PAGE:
Neigh Sayers – 10 Amazing Facts About Horses

Neigh Sayers - 10 Amazing Facts About Horses

With Spring now upon us, horse enthusiasts are gearing up for the upcoming horseback riding and racing season. Yet for all the hype that’s building up around the Triple Crown and other notable events in this year’s calendar, there are plenty of fascinating facts about horses that go beyond the track and gambling. Here are ten such example:


Did you know that a horse’s hoof is nothing more than a massive toe, strengthened by a thick layer of keratin – the same protein that makes up horns, hair, and nails? The oldest horseshoes ever found were dated to around 400 BC in what is present-day Italy. Over the centuries, an entire industry has evolved around equine foot care, with numerous styles of horseshoes, hoof boots for horses, and farriers to do the job.

The Eyes

Horses have the largest eyes of any land mammal. At slightly over 2 inches in diameter, it has a volume up to nine times larger than a human’s. Three eyelids cover their eyes. The third is located on the inner corner, and it’s used to sweep the surface of the eye, lubricating and cleaning it in the process.


A study from 2010 revealed that horses have incredibly long memories, probably even surpassing that of elephants. They can remember humans, and especially, their treatment of them, for years after they’ve been in contact.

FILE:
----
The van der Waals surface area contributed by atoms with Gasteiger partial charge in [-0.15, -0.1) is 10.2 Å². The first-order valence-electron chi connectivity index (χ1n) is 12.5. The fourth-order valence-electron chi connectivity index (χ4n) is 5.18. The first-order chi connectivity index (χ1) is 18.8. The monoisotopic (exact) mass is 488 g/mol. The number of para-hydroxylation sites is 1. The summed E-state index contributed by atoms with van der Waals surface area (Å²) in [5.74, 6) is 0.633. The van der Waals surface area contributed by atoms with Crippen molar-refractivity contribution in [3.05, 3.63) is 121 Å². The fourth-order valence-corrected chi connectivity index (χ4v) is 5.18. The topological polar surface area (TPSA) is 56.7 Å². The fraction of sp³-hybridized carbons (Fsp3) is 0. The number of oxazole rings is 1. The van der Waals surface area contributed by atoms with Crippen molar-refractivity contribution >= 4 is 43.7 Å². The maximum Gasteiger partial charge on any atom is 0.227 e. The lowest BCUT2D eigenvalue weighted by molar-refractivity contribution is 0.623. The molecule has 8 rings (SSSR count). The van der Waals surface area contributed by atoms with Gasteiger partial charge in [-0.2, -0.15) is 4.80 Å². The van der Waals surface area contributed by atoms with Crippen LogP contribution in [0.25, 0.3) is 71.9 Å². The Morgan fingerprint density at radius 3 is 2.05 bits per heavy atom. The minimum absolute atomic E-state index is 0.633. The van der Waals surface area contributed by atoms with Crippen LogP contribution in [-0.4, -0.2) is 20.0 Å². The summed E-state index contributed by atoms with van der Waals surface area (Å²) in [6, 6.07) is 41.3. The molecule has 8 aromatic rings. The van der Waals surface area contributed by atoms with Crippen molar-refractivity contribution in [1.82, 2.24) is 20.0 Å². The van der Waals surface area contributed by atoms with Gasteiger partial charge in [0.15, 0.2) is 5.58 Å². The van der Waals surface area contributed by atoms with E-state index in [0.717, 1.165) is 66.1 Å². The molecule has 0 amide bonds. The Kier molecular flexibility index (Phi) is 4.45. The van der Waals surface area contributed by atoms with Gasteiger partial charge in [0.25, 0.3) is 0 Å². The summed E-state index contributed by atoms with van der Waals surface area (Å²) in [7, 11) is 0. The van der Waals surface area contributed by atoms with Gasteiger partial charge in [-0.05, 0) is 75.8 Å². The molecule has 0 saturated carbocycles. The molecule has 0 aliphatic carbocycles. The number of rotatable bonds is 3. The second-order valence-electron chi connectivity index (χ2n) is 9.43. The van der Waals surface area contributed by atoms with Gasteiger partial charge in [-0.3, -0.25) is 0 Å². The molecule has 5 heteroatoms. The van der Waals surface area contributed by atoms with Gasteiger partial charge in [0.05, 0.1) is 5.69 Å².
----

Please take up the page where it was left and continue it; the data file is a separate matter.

Showing their Teeth

When horses curl up their upper lip and expose their front teeth for the world to see, many people believe it to stand for laughter. In reality, this gesture allows horses to better detect certain aromas of a more amorous nature. Stallions do this often, sensing other male rivals or mares in heat.

Multipurpose Ears

Besides using their ears to listen, horses also use them to communicate with each other. Studies have shown that horses base some their behavior on the position and orientation of other horses’ ears.

Close Relatives

Horses have very few living relatives. The Equidae Family comprises a total of just nine living species of horses, donkeys, and zebras. All other members of this family are now extinct. Their next closest related species are rhinos and tapirs.

Zebras Can’t Be Domesticated

Despite their visual similarities, zebras have completely different personalities, and habits to horses. Biologically speaking, they are more closely related to donkeys. Unlike wild horses, these traits make them impossible to domesticate. The environment in which they evolved has accustomed these striped beauties to be far more violent and unpredictable than their equine cousins.

Horses Can’t Vomit

Alongside most rodents and rabbits, horses are the only other mammal species that can’t vomit. Though useful in expelling any potentially-toxic substances, the horse’s body structure doesn’t allow for it. One proposed reason is that the back-and-forth movement while in full gallop could cause a horse to gag and vomit – which isn’t good when being chased by a predator.

Horses Made History

It’s safe to say human society would not be where we are today if it weren’t for the horse. From agriculture and sport to transport and war, horses have facilitated human development and the exchange of ideas, technologies, commerce and conquest.

Made in America

Few people realize that the horse originated in North America more than 4 million years ago. They crossed the Bering land bridge into Asia and disappeared from North America roughly 12,000 years ago. In other words, wild Mustangs are, in fact, a returned species, rather than an invasive one.

Horses are truly amazing creatures that have been our closest companions throughout history. They should be credited, at least in part, for our success as a species.

Photo by Bryan Minear on Unsplash

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